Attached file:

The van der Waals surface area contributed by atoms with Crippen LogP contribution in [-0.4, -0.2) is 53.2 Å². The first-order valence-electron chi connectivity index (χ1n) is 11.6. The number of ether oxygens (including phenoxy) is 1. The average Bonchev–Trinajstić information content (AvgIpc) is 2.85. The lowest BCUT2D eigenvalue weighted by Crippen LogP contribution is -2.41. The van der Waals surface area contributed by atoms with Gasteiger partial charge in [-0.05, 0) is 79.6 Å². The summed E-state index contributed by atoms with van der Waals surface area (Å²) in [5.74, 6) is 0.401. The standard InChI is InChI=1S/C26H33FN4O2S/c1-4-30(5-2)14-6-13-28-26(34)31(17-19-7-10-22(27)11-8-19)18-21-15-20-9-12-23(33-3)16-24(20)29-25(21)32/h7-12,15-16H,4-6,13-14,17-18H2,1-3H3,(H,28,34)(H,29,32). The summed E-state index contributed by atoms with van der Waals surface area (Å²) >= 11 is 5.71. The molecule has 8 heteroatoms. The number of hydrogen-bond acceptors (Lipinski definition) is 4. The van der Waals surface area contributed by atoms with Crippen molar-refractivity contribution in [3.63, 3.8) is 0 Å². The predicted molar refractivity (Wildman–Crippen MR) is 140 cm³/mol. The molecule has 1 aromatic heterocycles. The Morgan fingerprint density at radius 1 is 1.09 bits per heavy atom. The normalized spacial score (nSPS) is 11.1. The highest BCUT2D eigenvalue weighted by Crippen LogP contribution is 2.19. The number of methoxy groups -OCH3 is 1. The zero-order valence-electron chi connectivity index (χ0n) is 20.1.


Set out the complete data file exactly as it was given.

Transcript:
The van der Waals surface area contributed by atoms with Crippen LogP contribution in [-0.4, -0.2) is 53.2 Å². The first-order valence-electron chi connectivity index (χ1n) is 11.6. The number of ether oxygens (including phenoxy) is 1. The average Bonchev–Trinajstić information content (AvgIpc) is 2.85. The lowest BCUT2D eigenvalue weighted by Crippen LogP contribution is -2.41. The van der Waals surface area contributed by atoms with Gasteiger partial charge in [-0.05, 0) is 79.6 Å². The summed E-state index contributed by atoms with van der Waals surface area (Å²) in [5.74, 6) is 0.401. The standard InChI is InChI=1S/C26H33FN4O2S/c1-4-30(5-2)14-6-13-28-26(34)31(17-19-7-10-22(27)11-8-19)18-21-15-20-9-12-23(33-3)16-24(20)29-25(21)32/h7-12,15-16H,4-6,13-14,17-18H2,1-3H3,(H,28,34)(H,29,32). The summed E-state index contributed by atoms with van der Waals surface area (Å²) >= 11 is 5.71. The molecule has 8 heteroatoms. The number of hydrogen-bond acceptors (Lipinski definition) is 4. The van der Waals surface area contributed by atoms with Crippen molar-refractivity contribution in [3.63, 3.8) is 0 Å². The predicted molar refractivity (Wildman–Crippen MR) is 140 cm³/mol. The molecule has 1 aromatic heterocycles. The Morgan fingerprint density at radius 1 is 1.09 bits per heavy atom. The normalized spacial score (nSPS) is 11.1. The highest BCUT2D eigenvalue weighted by Crippen LogP contribution is 2.19. The number of methoxy groups -OCH3 is 1. The zero-order valence-electron chi connectivity index (χ0n) is 20.1.